Two years ago when my wife and I moved to Madison, Wisconsin, I was lucky enough to get a job at a new project- and environment-based charter school, Badger Rock Middle. After a tough first year of learning and experimenting (sometimes with the help of Edutopia and sometimes with the help of other teachers like Sara Krauskopf, on whose project the following lesson is based), I have become more confident in assigning projects and letting students take them as far as possible.
We have all been inspired by the San Francisco Bat Kid! To fully grasp what happened in that city in mid-November, watch these videos. It isn't every day that you see so many volunteers coming together to make a child's wish come true. In truth, creating that entire scenario for the San Francisco Bat Kid was a model PBL project.
I'm just wrapping up a 10-day stay in Mumbai, India, where I've been immersed in the energizing learning environment of American School of Bombay (ASB). Outside the walls of this state-of-the-art, pre-K-12 international school, you find contrasts at every corner: urban slums near posh shopping malls, rickshaws sharing the roads with limousines. Step inside ASB and you notice colorful student artwork, thoughtfully designed interiors, and abundant greenery. It may feel like an urban oasis, but this is really a laboratory for innovation.
The recent decision by Glendale Unified School District in Southern California to hire a private firm, Geo Listening, that will troll through the digital lives of teenagers has sparked widespread concern and reaction. Schools and parents, increasingly at a loss for how to ensure teens' online safety with the proliferation of social media and bullying, are beginning to outsource the work of monitoring.
Melissa Alvarez, 15, spent her summer imagining how to transform an eyesore of a vacant lot in her hometown of Philadelphia. Thanks to her vision -- plus some useful advice from architects and a graphic designer -- the gritty urban space is about to be turned into an outdoor canvas where everyone from muralists to taggers will be welcome to express themselves through art.
During more than 20 years as a school administrator, I received numerous reports of bullying incidents from children, parents and teachers. Now that I'm the director of Not In Our School and bullying has become a topic of national discussion, I still regularly get calls from students and parents who share stories of tragic and worrisome incidents.
Authenticity -- we know it works! There is research to support the value of authentic reading and writing. When students are engaged in real-world problems, scenarios and challenges, they find relevance in the work and become engaged in learning important skills and content. In addition, while students may or may not do stuff for Mr. Miller, they are more likely to engage when there is a real-world audience looking at their work, giving them feedback, and helping them improve. This is just one critical part of project-based learning. However, maybe you aren't ready for fully authentic projects. Where are some good places to start taking the authenticity up a notch in your classroom?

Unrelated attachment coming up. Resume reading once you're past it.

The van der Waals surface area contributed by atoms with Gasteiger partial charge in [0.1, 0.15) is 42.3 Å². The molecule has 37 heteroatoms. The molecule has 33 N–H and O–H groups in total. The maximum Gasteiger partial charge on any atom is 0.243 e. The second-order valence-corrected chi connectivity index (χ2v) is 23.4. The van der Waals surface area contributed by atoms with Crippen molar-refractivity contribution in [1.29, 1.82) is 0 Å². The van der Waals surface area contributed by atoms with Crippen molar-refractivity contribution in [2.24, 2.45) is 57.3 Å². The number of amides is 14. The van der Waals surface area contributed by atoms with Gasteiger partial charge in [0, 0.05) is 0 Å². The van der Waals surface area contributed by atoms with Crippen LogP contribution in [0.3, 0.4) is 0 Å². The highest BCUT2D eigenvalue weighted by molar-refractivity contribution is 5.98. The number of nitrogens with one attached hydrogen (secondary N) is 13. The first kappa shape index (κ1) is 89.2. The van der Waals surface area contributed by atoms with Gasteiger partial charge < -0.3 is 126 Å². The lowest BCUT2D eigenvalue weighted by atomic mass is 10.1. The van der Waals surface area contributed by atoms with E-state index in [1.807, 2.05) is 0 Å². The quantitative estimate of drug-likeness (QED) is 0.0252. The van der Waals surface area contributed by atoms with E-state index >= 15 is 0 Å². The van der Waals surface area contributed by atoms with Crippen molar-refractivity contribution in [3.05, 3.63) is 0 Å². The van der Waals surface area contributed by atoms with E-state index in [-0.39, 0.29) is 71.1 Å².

Providing your students with a public audience is not only a critical part of the project-based learning process, but it's also a great strategy for building authenticity into assignments to create work that matters. We often leverage our students' parents and guardians in this process because 1) they are easily accessible, and 2) they are our partners in their children's learning plans. Why not then continue and build this partnership in PBL? John Larmer wrote a great blog about how to build parent support for PBL, and one of the best ways he mentions is to keep them involved in the PBL project you launch in your classroom. Here are some strategies to consider as you leverage parents for your next PBL project.
The Maker movement continues to gain momentum. At this year's White House Science Fair, President Obama invited Super-Awesome Sylvia from Auburn, California to exhibit her water color robot as a representative of the Maker community. At the same event, the Corporation for National Service announced its commitment to place Americorps VISTAs in Maker movement organizations across the country. Maker Ed is placing those Maker VISTAs in makerspaces to help build their capacity for engaging low-income students as makers. In this spirit, we are starting to see more and more makerspaces springing up in schools across the country. If you are a teacher experimenting with making projects in your classroom, here are some successful fundraising strategies we've seen educators use to fund a makerspace for their school community.
It's an exciting, creative time in our country. Running in lockstep with the technology boom is the maker movement, a whole legion of people interested in making and designing things themselves. There are builders, designers, tinkerers and do-it-yourselfers sharing their inventions, crafts and designs with a wider audience than ever before. Their work is accessible via websites, online magazines, hacker workspaces and maker fairs. This movement seems to be tapping into an unmet need that the technology world cannot satisfy on its own.